1.1.4 – Compare the relative sizes of molecules, cell membrane thickness, viruses, bacteria, organelles and cells, using the appropriate SI unit

 

Relative Sizes

1 nm – Molecule

10 nm – Cell membrane

100 nm – Virus

1000 nm – Bacteria (1μm)

10000 nm – Organelles (10μm)

100000 nm – Cells (100μm)

 

1.1.5 – Calculate the linear magnification of drawings and the actual size of specimens in images of know magnification

1.1.6 – Explain the importance of the surface area to volume ratio as a factor limiting cell size
As the size of a structure increases, the surface area to volume ratio decreases. For example, using a cube:

 

As organisms get bigger, their volume and surface area both get bigger, but not by the same amount. As a result, larger organisms have a slower rate of exchange (diffusion/radiation) with their outside surroundings.
This is true for organelles, cells, tissues, organs and organisms. All organisms need to exchange substances such as food, waste, gases and heat with their surroundings. The rate of exchange of substances depends on the surface area of the organism which is in contact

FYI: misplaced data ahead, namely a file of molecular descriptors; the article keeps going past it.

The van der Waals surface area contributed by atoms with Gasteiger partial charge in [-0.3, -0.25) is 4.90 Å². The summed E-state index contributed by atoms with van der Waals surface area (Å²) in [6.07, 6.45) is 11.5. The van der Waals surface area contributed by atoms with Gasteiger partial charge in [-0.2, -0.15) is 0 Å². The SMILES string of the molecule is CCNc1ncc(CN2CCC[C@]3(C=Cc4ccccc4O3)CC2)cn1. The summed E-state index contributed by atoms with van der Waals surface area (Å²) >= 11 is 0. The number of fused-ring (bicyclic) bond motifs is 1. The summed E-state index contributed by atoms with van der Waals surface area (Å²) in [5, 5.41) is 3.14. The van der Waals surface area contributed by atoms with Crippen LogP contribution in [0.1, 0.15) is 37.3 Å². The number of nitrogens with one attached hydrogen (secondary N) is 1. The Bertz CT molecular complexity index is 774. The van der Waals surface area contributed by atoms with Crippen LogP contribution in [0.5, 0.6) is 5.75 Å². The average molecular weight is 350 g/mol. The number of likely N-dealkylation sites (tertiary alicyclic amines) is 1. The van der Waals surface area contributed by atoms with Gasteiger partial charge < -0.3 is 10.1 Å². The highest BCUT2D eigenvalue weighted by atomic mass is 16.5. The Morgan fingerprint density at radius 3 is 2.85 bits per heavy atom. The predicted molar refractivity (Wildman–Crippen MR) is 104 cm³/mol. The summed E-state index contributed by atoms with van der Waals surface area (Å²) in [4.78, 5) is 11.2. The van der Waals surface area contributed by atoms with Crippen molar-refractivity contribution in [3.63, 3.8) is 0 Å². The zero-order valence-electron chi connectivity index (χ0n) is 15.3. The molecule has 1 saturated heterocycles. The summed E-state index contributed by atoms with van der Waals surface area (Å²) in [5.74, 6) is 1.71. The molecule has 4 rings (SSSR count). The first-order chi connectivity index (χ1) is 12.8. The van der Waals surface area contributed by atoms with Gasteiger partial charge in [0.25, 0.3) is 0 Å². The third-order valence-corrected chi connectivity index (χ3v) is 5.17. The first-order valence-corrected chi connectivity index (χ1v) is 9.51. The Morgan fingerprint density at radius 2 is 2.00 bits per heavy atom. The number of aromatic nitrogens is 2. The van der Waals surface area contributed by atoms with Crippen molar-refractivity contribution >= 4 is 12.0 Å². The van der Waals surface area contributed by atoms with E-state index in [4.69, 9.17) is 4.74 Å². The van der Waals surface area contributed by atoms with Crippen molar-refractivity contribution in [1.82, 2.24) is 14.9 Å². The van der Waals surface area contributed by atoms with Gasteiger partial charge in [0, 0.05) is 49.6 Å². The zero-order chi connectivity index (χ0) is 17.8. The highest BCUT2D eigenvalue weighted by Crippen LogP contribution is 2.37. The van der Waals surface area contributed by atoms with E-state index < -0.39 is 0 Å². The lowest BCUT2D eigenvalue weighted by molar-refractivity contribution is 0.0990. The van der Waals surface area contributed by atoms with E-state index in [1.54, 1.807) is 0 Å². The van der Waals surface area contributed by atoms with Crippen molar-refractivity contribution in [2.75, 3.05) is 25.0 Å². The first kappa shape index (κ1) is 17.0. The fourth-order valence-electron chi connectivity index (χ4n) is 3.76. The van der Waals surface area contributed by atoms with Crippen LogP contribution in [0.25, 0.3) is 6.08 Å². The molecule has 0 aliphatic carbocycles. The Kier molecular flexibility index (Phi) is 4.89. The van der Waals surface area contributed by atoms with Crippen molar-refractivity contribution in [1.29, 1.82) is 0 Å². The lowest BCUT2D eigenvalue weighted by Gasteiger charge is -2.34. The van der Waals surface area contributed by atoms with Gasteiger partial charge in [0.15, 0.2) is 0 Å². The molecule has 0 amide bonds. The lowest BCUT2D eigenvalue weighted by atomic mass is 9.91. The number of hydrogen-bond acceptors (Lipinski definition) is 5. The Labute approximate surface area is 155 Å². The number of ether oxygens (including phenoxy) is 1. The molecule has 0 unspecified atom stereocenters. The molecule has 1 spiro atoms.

with its surroundings.

For this reason, cells are very small so that they are able to exchange substances efficiently.

 

1.1.7 – State that multicellular organisms show emergent properties

Emergence is the unexpected occurrence of characteristics or properties in a complex system, which could not be expected based on the properties of the constituents. Multicellular organisms have properties that exceed the sum of the properties of its constituents. Therefore, only when these parts are combined that we can determine the properties, as this cannot be done by individually analysing the properties of the parts. The properties emerge as a result of the interaction of the parts.

For example, a mitochondrion makes excess energy in the form of ATP, but for no purpose. It needs other things to give this to.

 

1.1.8 – Explain that cells in multicellular organisms differentiate to carry out specialised functions by expressing some of their genes but not others

Multicellular organisms are large and need to have specialised parts to their structure so that all the necessary functions of life can be performed.

Differentiation – The cells can become specialised to perform their function. These cells switch on, or express, particular genes that correlate with these specific functions. The expression of these genes will influence the shapes, functions and adaptations with that cell.
For example, a muscle cell will only express muscle genes, but not nerve cell genes.

Specialization in multicellular organisms is more efficient for organisms competing for a specific resource. Movement of nutrients, water, etc, can happen faster and more effectively than passing between cells through diffusion.